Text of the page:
Most cuts to Pentagon already were in the works
Budget deal largely eliminates programs the Defense Department had previously put on the chopping block.
While other portions of the federal government got the ax, lawmakers took a mere scalpel to the Defense Department's accounts for the remainder of the fiscal year. They eliminated individual programs the Pentagon already agreed to cut and scaled back troubled weapons systems to help boost funding in other areas.
The Pentagon's spending for fiscal 2011 would come to $670.8 billion, which is $18.1 billion below its request. But unlike most other government agencies, the Defense Department will receive a $5 billion increase when compared to funding levels for last year.
In total, the bill makes 759 reductions to defense programs, including $9 billion cut from operations and maintenance accounts and another $2.2 billion trimmed from civilian pay accounts to reflect the salary freeze now in place.
The bill also cuts $2.2 billion from Lockheed Martin's F-35 Joint Strike Fighter because of testing and production delays. Among the cuts to the multi-service F-35 program, lawmakers targeted the Marine Corps' troubled variant of the fifth-generation stealth fighter, which Defense Secretary Robert Gates earlier this year put on a two-year probation. The measure eliminates 10 of the Marine Corps' fighters planned for this year, transferring eight to the Air Force to boost their buys.
Lawmakers, meanwhile, opted to delete funding for the F-35's alternate engine program, which the Pentagon has long sought to end.
The bill also cuts $672 million requested for the organization set up to defeat improvised explosive devices because of "revised requirements," according to the Senate Appropriations Committee.
Also targeted is the Army's manned ground combat vehicle, from which Congress agreed to trim $473 million due to a "pricing adjustment." Congress has long been skeptical of Army efforts to modernization of its ground force, and in 2009 agreed to Pentagon plans to end the sprawling Future Combat Systems program, which was the precursor to the manned ground combat vehicle effort.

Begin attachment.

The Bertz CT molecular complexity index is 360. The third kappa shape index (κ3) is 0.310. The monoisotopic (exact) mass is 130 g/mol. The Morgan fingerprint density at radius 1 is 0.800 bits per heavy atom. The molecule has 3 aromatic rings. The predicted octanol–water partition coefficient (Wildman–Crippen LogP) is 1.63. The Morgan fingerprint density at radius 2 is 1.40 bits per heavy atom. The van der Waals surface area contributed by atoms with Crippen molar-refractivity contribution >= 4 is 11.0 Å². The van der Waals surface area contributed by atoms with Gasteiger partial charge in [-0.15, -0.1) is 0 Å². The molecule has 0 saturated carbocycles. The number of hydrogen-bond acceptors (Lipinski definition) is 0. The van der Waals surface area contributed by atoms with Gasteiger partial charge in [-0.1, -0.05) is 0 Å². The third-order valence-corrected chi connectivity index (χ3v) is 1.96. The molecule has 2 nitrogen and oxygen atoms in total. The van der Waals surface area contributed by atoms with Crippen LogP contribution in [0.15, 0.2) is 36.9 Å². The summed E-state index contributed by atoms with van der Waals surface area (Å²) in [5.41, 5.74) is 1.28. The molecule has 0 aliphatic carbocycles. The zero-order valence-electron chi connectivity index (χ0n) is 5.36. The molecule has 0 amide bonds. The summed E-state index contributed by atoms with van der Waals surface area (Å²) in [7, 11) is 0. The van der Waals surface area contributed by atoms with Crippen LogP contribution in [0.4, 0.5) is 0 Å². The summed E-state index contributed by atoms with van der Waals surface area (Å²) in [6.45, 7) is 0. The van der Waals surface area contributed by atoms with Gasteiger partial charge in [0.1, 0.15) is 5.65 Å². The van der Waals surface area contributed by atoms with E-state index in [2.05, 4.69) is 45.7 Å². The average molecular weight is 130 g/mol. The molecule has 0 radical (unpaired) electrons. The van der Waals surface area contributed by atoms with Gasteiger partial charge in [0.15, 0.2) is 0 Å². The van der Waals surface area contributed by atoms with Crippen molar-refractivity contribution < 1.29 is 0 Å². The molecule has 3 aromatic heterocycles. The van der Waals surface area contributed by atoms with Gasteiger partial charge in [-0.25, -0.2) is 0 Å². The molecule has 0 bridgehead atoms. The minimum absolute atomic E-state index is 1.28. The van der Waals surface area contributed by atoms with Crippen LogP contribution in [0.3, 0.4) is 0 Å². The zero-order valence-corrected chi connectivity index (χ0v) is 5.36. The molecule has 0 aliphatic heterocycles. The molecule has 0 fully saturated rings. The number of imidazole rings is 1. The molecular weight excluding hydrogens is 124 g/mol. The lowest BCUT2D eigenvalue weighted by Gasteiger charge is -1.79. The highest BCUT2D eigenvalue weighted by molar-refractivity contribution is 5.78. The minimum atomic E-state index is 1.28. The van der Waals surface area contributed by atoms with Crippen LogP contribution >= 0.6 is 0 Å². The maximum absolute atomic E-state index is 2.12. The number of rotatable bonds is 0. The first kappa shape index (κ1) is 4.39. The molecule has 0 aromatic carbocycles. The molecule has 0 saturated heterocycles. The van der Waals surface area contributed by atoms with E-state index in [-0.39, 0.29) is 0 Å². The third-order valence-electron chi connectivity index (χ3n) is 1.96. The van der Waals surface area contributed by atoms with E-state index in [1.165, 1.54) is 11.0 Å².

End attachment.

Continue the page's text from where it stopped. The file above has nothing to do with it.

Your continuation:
Three industry teams-led by SAIC/Boeing, BAE Systems/Northrop Grumman, and General Dynamics-are vying to build the Army's next ground combat vehicle, the highest-profile program in the service's plans. The price tag is estimated at $40 billion.
Lawmakers, meanwhile, cut $457 million from the Non-Line-of-Sight Launch System, which Army officials decided to cancel last spring because it was not cost effective. The missile launcher, which was developed by Raytheon and Lockheed Martin, was one of the few pieces of FCS to survive the initial cut two years ago.
Lawmakers also eliminated all defense earmarks from the bill. Last year, congressional add-ons to the defense measure totaled $4.2 billion.
Some programs, however, saw a boost in spending. As has been the case for the last several years, the heavily deployed National Guard and Reserve received an additional $850 million to buy new equipment. The bill also includes $3.4 billion for the Mine-Resistant Ambush Protected vehicle, as well as additional money to develop a "double-v hull" for the Army's Stryker vehicle to give it better protection against roadside bombs.